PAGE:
Girls are much better than boys at working together to solve problems, according to the first OECD PISA assessment of collaborative problem solving. Students who have stronger reading or maths skills tend to be better at collaborative problem-solving because managing and interpreting information, and the ability to reason, are required to solve problems. The same is true across countries: top-performing countries in PISA, like Japan, Korea and Singapore in Asia, Estonia and Finland in Europe, and Canada in North America, also come out top in the collaborative problem-solving test.
However, students in Australia, Japan, Korea, New Zealand and the United States perform better in collaborative problem solving than would be expected based on their scores in science, reading and mathematics. But students in the four Chinese provinces that took part in PISA (Beijing, Shanghai, Jiangsu and Guangdong) do less well compared to their results in mathematics and science.
Girls do better than boys in every country and economy that took the test, by the equivalent of half a year’s schooling on average (29 points). On average across OECD countries, girls are 1.6 times more likely than boys to be top performers in collaborative problem solving, while boys are 1.6 times more likely than girls to be low achievers. This is in sharp contrast to the findings of the 2012 individual problem-solving test which found that boys performed better than girls.
View responses of young Czechs (Source: PISA 2015 Results, Collaborative Problem Solving, Volume V, November 2017)
According to the OECD analysis of 15-year-olds worldwide, on average across OECD countries and after accounting for gender, and students’ and schools’ socio-economic profile, students who had attended pre-primary school have significantly higher values on the indices of enjoying and valuing cooperation and were more likely to agree or strongly agree with all of the items that comprise these two indices.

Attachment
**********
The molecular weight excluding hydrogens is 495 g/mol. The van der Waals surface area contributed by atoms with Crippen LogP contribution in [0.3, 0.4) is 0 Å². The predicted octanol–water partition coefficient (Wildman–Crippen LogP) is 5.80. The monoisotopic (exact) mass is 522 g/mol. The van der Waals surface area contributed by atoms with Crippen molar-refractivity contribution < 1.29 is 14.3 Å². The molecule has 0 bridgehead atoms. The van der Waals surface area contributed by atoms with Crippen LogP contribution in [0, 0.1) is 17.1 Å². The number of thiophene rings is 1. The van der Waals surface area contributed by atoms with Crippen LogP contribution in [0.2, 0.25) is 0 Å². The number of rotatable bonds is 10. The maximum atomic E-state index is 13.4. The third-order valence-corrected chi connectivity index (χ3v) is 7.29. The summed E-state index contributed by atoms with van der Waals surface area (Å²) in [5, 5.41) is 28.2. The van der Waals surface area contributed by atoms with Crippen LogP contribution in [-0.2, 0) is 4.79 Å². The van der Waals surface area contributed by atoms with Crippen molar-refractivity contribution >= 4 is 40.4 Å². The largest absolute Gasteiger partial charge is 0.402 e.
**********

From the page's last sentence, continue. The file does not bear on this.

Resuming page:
Students who had attended pre-primary school were between two and five percentage points more likely than those who had not attended to agree or strongly agree with each of the statements that are related to attitudes towards collaboration, after accounting for gender, and students’ and schools’ socio-economic profile. For instance, they were 4.7 percentage points more likely to agree that they “prefer working as part of a team to working alone”, a gap that widens to over 15 percentage points in the Czech Republic and France. They were also 4.0 percentage points more likely to agree that they “take into account what others are interested in”, a gap that grows to over 10 percentage points in the Czech Republic, Germany and Luxembourg.
In the Czech Republic and Spain, for instance, students who reported that they are not threatened by other students score more than 14 points higher in collaborative problem solving than would be expected given their performance in other subjects.
Students in Costa Rica, the Dominican Republic, Japan, Korea and Mexico generally reported the most positive
relationships with their teachers...At the other end of the spectrum, students in many European countries, including the Czech Republic, Estonia, Hungary, Latvia and the Netherlands, reported the least positive relationships with their teachers. In these five countries, students perceived less teacher support, greater teacher unfairness, and a less positive disciplinary climate than did students in other OECD countries.
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